Monday, January 22, 2007

Drafts: Frog Haven Chapter 13

Chapter 1, Chapter 2 and 3, Chapter 4, Chapter 5, Chapter 6, Chapter 7, Chapter 8 ,Chapter 9, Chapter 10, Chapter 11, Chapter 12

Chapter 13: The Man in the Bed

Lyssa might play with dolls and stuff, but she was not the kind of kid to scream without good reason. Sissy rushed to the ladder and started down. The other kids were running out the front door.

Sissy saw what had scared Lyssa. There was a man in the bed. They hadn’t seen him at first because he was nearly completely covered by blankets and his face was close to the wall. He didn’t take up much space. Sissy stood on the ladder and looked down at him. A horrible tightening in her chest kept her from moving and she felt as if she couldn’t breathe. The man was dead.

He had been dead a long time. She saw the dead fox in her mind, and suddenly, she felt very calm. She climbed the rest of the way down the ladder and walked over to the bed. She pulled the covers back a little. The man was only a skeleton, a skeleton with dried skin stretched over the bones and dressed in farmer overalls and a red plaid flannel shirt. He had long white hair with streaks of grey.

She heard footsteps behind her and was scared again. She dropped the covers and turned in a crouch, ready to run or fight. It was Garryd with a big stick. She started laughing. He looked so fierce, and she knew he had come to save her.

“He’s dead,” she said calmly, lifting the blanket again to show Garryd. She reached out and touched the skin on the back of his neck. It felt more like paper than skin.

“I wonder what happened to him,” Garryd said, letting his club fall down his leg.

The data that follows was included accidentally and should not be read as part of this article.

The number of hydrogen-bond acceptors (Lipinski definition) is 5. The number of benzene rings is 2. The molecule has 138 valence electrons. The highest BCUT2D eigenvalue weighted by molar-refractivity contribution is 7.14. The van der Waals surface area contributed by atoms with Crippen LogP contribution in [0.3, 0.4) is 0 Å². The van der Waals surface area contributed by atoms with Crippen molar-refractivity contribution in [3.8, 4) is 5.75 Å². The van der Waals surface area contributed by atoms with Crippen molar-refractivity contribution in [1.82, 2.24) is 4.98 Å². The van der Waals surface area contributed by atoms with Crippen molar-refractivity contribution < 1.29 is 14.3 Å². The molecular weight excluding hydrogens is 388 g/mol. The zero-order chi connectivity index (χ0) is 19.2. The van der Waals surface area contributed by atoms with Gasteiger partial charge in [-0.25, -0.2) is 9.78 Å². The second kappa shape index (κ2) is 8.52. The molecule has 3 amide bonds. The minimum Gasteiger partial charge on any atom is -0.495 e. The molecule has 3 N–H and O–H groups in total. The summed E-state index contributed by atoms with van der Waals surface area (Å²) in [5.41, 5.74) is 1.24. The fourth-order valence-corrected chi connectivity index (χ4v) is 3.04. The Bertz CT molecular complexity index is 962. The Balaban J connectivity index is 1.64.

“I don’t know,” said Sissy, covering him gently back up again. “What do you think we should do?”

They walked out of the cabin, shutting the front door, and closing the screen door, too. They walked down to the road through the trees. Lyssa and Bill came out of the bushes where they’d been hiding.

“He’s dead,” Garryd said. “He’s been dead a long time. He’s all dried out.”

“What should we do?” Sissy repeated.

“Tell someone,” Bill said.

“We’ll get in trouble,” Sissy said. “We should never have come here. If we don’t tell anyone, it will be just as if we hadn’t come. No one knew before and they still won’t know.”

“But someone should know. We should tell.” Bill insisted. “We can’t just leave that dead guy there.”

“Why not? He’s been there a long time already.” They retrieved their pails from under the bushes and were heading along the pasture toward home. Out of the woods on the far side came Dzabel, driving his tractor, pulling a load of firewood.

“We’re gonna get it now,” Lyssa cried.

“Run,” said Sissy and they ran, not for the dirt cliffs behind Sissy’s, but for the closest fence, behind Doolittles’.

They scrambled beneath the barbed wire fence at Doolittles’ just as the tractor was getting close enough that they could hear Dzabel yelling, “You kids keep out of my pastures!”

Mrs. Doolittle was standing in her rose garden with her hands on her hips staring at the kids. “How many times have I told you hooligans to stay out of my gardens? I am going right inside and call your mothers!!! Let’s see now,” she said, squinting down at them, “Who are you?”

They turned as one and ran into Fontenellas’ lawn, through Fontenellas’ yard, and across the street to McAllisters’. “Quick,” Sissy said, “hide the pails. Let’s join the game.” They slid the pail under McAllisters’ shrubs and dashed out to the ball field.

“Garryd,” yelled Paul when saw them headed his way.

“Sissy,” yelled Michael.

“Lyssa,” called Paul. Bill headed toward Michael’s team, who was in the field. Sissy was thinking about the dead man in the cabin and missed an easy pop-up fly. Everyone on Michael’s team groaned. But she got the ball and shot it to first and got Kelvin out anyway. That was close, Sissy thought, I’d better pay attention. But she couldn’t stop thinking about the dead man. She decided to tell her parents when she got home.